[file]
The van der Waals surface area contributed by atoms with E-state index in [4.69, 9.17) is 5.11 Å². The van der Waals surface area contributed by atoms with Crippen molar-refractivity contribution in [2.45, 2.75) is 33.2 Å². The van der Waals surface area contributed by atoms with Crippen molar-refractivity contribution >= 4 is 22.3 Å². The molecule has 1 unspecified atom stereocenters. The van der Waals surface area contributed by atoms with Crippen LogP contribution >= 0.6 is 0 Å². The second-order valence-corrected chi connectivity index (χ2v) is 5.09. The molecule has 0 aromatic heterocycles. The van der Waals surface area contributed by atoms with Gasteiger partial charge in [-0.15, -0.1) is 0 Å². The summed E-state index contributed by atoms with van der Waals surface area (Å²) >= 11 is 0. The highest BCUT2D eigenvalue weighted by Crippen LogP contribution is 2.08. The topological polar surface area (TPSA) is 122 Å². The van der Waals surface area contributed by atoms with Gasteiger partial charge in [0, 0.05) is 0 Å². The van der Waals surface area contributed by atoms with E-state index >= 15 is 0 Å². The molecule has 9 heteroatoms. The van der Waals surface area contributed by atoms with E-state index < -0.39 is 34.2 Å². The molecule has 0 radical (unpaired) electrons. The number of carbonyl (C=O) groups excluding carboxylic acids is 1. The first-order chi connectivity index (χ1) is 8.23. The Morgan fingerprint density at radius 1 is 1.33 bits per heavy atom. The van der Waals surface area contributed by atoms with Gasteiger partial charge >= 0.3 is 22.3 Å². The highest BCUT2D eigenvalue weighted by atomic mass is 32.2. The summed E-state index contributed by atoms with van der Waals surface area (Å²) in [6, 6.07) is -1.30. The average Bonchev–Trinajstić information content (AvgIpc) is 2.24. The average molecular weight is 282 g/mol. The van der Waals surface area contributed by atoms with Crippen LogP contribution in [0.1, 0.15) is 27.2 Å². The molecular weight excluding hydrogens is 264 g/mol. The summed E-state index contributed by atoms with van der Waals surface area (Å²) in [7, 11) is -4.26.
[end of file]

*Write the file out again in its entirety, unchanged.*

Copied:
The van der Waals surface area contributed by atoms with E-state index in [4.69, 9.17) is 5.11 Å². The van der Waals surface area contributed by atoms with Crippen molar-refractivity contribution in [2.45, 2.75) is 33.2 Å². The van der Waals surface area contributed by atoms with Crippen molar-refractivity contribution >= 4 is 22.3 Å². The molecule has 1 unspecified atom stereocenters. The van der Waals surface area contributed by atoms with Crippen LogP contribution >= 0.6 is 0 Å². The second-order valence-corrected chi connectivity index (χ2v) is 5.09. The molecule has 0 aromatic heterocycles. The van der Waals surface area contributed by atoms with Gasteiger partial charge in [-0.15, -0.1) is 0 Å². The summed E-state index contributed by atoms with van der Waals surface area (Å²) >= 11 is 0. The highest BCUT2D eigenvalue weighted by Crippen LogP contribution is 2.08. The topological polar surface area (TPSA) is 122 Å². The van der Waals surface area contributed by atoms with Gasteiger partial charge in [0, 0.05) is 0 Å². The van der Waals surface area contributed by atoms with E-state index >= 15 is 0 Å². The molecule has 9 heteroatoms. The van der Waals surface area contributed by atoms with E-state index < -0.39 is 34.2 Å². The molecule has 0 radical (unpaired) electrons. The number of carbonyl (C=O) groups excluding carboxylic acids is 1. The first-order chi connectivity index (χ1) is 8.23. The Morgan fingerprint density at radius 1 is 1.33 bits per heavy atom. The van der Waals surface area contributed by atoms with Gasteiger partial charge >= 0.3 is 22.3 Å². The highest BCUT2D eigenvalue weighted by atomic mass is 32.2. The summed E-state index contributed by atoms with van der Waals surface area (Å²) in [6, 6.07) is -1.30. The average Bonchev–Trinajstić information content (AvgIpc) is 2.24. The average molecular weight is 282 g/mol. The van der Waals surface area contributed by atoms with Crippen LogP contribution in [0.1, 0.15) is 27.2 Å². The molecular weight excluding hydrogens is 264 g/mol. The summed E-state index contributed by atoms with van der Waals surface area (Å²) in [7, 11) is -4.26.